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Medicare Says $466 Million Saved in Alternative Pay Programs

By Kerry Young, CQ Roll Call

August 25, 2016 -- Federal officials on Thursday highlighted token Medicare savings as evidence of the success of alternative reimbursement tests, which are meant to lay the groundwork for a broader overhaul of how the nation's single largest purchaser of health care pays for services.

Savings rose to $466 million last year from $411 million the previous year from certain programs meant to tie Medicare payments to judgments about the quality of care, Medicare officials told CQ HealthBeat. These are the combined results of 392 accountable care organizations (ACOs) participating in Medicare's Shared Savings program and the dozen in what's known as the Pioneer Accountable Care model.

Health policy analysts will parse the more detailed ACO results released Thursday, even though the savings represent only a sliver of Medicare's roughly $600 billion in annual spending. These programs are among the most advanced tests done of alternative payment models by the Centers for Medicare and Medicaid Services (CMS). The results seen to date may yield clues about how doctors and other medical professionals and health organizations will fare as Medicare increasingly ties its payments to judgments about the quality of care provided.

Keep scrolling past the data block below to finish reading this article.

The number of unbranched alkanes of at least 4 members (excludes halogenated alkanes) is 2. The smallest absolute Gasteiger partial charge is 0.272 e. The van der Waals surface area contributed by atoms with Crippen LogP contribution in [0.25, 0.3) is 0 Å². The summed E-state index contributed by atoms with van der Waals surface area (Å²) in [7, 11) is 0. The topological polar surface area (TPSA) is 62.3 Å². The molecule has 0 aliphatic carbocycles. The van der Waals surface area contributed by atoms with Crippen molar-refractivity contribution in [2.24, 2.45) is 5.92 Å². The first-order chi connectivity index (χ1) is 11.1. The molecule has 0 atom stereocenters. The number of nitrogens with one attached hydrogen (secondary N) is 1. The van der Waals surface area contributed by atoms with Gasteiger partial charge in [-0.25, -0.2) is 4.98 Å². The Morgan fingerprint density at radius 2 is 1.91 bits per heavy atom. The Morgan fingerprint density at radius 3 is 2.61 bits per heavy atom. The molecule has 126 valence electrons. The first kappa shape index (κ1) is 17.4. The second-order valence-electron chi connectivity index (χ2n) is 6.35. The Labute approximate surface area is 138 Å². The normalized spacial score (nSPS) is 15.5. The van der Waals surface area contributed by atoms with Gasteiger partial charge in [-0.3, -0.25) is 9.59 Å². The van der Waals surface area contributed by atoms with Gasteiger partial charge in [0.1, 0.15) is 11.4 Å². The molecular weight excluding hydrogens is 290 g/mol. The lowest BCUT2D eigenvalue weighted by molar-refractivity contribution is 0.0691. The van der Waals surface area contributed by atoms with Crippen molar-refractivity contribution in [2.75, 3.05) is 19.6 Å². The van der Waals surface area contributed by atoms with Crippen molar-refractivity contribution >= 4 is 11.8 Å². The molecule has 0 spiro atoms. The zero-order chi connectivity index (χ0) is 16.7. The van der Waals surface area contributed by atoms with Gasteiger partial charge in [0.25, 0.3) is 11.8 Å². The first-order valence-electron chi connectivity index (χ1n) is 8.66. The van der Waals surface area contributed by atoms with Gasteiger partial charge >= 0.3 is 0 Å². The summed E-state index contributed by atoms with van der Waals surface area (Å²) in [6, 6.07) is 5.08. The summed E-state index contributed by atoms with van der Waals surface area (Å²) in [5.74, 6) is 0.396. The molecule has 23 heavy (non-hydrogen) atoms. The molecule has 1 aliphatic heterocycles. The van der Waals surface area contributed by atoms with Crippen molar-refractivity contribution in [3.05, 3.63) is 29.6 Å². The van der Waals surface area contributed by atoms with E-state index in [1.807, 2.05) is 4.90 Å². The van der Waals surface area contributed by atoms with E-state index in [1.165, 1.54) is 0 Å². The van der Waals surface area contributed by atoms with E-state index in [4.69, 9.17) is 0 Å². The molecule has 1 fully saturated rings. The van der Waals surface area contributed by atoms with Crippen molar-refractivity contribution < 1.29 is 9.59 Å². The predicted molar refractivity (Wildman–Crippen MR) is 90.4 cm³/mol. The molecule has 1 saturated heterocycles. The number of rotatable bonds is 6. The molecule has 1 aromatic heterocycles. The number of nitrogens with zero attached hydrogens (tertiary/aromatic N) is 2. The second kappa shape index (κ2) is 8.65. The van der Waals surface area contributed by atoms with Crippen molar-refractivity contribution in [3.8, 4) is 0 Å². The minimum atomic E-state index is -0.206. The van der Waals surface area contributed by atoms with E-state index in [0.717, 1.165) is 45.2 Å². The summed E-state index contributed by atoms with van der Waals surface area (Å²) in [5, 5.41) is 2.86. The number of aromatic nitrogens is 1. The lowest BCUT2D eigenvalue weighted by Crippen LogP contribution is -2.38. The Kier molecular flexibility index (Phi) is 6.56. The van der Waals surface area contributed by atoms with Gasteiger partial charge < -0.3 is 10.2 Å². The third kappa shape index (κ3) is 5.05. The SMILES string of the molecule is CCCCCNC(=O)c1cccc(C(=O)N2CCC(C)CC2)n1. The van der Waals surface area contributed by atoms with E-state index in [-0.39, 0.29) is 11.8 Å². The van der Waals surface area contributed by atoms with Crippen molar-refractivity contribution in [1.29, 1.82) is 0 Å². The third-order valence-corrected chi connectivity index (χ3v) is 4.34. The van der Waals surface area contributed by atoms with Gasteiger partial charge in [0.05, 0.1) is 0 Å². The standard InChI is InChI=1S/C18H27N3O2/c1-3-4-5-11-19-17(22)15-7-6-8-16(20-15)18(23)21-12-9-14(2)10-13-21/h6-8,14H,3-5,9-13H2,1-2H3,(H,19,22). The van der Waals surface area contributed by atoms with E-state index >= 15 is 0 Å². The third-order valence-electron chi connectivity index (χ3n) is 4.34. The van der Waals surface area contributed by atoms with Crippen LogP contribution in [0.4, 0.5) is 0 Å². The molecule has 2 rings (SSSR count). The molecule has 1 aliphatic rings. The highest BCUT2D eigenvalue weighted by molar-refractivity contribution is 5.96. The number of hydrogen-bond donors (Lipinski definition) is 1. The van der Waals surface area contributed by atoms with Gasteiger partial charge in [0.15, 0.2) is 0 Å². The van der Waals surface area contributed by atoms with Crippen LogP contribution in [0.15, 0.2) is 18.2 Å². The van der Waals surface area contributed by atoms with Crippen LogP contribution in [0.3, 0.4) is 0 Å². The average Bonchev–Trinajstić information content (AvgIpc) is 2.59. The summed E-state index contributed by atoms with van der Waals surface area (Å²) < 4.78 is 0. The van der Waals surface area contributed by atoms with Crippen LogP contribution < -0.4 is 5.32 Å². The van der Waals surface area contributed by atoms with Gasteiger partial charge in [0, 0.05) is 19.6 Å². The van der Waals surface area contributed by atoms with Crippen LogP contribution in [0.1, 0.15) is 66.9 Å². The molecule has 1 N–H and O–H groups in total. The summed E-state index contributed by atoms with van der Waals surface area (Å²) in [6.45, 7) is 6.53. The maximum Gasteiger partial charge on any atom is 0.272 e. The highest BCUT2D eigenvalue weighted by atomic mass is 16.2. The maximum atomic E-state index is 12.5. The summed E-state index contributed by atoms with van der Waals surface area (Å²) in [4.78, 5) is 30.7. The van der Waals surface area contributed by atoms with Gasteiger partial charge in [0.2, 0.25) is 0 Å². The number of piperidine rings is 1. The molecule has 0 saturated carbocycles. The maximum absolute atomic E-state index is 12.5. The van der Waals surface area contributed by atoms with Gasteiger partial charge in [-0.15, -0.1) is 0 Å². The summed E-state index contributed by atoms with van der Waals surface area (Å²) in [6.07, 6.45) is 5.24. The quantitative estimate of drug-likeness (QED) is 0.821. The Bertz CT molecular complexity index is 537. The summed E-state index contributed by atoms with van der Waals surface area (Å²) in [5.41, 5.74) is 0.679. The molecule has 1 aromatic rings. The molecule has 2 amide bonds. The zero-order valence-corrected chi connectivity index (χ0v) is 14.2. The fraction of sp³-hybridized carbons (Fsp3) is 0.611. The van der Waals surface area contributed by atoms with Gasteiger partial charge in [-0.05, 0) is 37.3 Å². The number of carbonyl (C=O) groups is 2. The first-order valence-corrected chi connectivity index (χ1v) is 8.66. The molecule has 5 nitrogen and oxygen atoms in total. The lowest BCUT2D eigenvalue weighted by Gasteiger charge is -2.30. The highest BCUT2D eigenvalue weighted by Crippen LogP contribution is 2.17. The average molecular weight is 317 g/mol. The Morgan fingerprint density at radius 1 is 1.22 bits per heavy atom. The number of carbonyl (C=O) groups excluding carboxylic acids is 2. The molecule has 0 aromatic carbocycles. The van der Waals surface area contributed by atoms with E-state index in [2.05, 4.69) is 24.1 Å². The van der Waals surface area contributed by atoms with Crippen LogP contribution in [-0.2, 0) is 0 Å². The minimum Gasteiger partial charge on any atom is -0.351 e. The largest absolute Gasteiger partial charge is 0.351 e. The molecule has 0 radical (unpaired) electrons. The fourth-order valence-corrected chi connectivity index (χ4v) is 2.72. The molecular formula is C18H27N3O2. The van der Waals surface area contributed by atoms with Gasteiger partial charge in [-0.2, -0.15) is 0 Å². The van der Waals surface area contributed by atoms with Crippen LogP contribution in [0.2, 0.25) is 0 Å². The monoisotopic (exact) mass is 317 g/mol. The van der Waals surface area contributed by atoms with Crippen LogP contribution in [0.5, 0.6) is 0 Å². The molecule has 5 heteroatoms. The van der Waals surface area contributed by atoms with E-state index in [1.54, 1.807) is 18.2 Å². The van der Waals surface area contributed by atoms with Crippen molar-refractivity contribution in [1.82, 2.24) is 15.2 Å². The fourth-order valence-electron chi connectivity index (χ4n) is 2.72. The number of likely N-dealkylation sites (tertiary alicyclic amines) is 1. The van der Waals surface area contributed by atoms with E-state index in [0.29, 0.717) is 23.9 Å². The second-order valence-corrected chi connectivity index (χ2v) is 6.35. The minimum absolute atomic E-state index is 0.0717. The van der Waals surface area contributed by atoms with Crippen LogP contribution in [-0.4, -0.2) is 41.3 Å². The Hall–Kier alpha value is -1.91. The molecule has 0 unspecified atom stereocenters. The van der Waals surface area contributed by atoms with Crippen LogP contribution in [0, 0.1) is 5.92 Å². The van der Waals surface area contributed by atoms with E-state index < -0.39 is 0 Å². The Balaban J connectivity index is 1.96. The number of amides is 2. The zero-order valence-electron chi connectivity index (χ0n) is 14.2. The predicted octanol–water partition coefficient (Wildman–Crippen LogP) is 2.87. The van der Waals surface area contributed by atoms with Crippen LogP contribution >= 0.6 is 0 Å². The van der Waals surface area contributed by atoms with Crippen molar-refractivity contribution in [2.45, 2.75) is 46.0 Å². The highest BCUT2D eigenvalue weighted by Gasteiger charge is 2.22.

"CMS continues to work and partner with providers across the country to improve the way health care is delivered in the United States," said Patrick Conway, the chief medical officer and principal deputy administrator for CMS, in a statement.

The agency is in the midst of creating a new framework for assessing medical care that was mandated by last year's overhaul of Medicare physician payment (PL 114-10). CMS also is working on a new unified payment approach for what's called post-acute care, a roughly $60 billion expense for Medicare to cover services provided to people recovering after strokes and serious illnesses and surgeries.

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